90

Variety

Genuine and moving... Script is remarkably mature in its dealings with teens.
Full Review
88

The Globe and Mail (Toronto)

By Jay Scott
Inoffensive in its simplicity; its high, if naive, spirits send viewers out into the all too real streets clothed in the glow of a fantasy well-spun.
Full Review
88

Chicago Sun-Times

By Roger Ebert
The characters are allowed to be smart, to react in unexpected ways, and to be more concerned with doing the right thing than with doing the expedient or even the lustful thing.
Full Review
80

The New York Times

By Elvis Mitchell
Though in essence this is little more than a girls' romance novel brought to life, it has been filled with heart and humor. The place, the people and even the largely predictable situations in which they find themselves are presented in an entirely winning way. [21 Oct 1988]
Full Review
50

San Francisco Chronicle

By Mick LaSalle
A pleasant enough "Crimes of the Heart" rip-off about three young women bumbling, stumbling and fumbling through life, looking for answers, smiling through tears, blah, blah, blah. [21 Oct 1988]
Full Review
50

TV Guide

A feel-good movie with a gentle melancholic undercurrent.
Full Review
50

Los Angeles Times

By Michael Wilmington
Beyond some well-observed sibling interaction, the mutual effort of four writers is mutually uninspired. Whoever wrote the episodes between hot-to-trot Jojo (Taylor) and her balky boyfriend Bill (D'Onofrio) should be ashamed. [21 Oct 1988]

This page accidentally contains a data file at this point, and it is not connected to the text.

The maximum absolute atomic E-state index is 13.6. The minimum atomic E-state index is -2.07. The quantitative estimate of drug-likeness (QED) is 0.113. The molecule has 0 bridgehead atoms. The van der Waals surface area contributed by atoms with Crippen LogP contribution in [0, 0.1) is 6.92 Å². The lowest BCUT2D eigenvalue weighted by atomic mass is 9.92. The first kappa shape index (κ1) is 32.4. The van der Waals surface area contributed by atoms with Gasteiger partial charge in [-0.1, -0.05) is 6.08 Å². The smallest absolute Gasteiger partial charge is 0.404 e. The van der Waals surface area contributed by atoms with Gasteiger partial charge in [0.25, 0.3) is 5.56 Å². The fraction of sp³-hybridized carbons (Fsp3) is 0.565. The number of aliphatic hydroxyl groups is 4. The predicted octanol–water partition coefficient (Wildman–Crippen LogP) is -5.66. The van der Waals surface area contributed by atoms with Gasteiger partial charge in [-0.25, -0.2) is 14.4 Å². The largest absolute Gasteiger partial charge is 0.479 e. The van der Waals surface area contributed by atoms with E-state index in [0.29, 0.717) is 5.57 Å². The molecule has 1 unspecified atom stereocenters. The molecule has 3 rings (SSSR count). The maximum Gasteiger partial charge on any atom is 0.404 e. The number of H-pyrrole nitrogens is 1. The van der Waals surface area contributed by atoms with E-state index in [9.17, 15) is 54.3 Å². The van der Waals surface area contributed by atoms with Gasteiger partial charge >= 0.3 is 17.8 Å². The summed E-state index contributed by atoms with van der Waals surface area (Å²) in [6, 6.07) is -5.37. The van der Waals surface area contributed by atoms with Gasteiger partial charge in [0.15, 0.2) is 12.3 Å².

Full Review
50

Chicago Tribune

By Dave Kehr
It's meant to be open, heartwarming and real, but beneath its often attractively performed surface, the clichés are grinding as heavily as in any ''Rambo'' picture [21 Oct 1988]
Full Review
40

Washington Post

The conflicts are, at best, formulaic. (Tim is married, but unhappy; Charlie is from a different class.) And the filmmakers provide nothing to rescue us from the cliché’s… You get the general sense that the are better than their material [22 Oct 1988]
Full Review
38

Christian Science Monitor

By David Sterritt
In all, it's “Diner,'' female style. Directed by Donald Petrie from a blatantly manipulative screenplay that took four people to cook up. [24 Oct 1988]
Full Review
60 out of 100
Generally favorable reviews
Metascore® based on all critic reviews. Scores range from 0 to 100, with higher scores indicating more favorable reviews.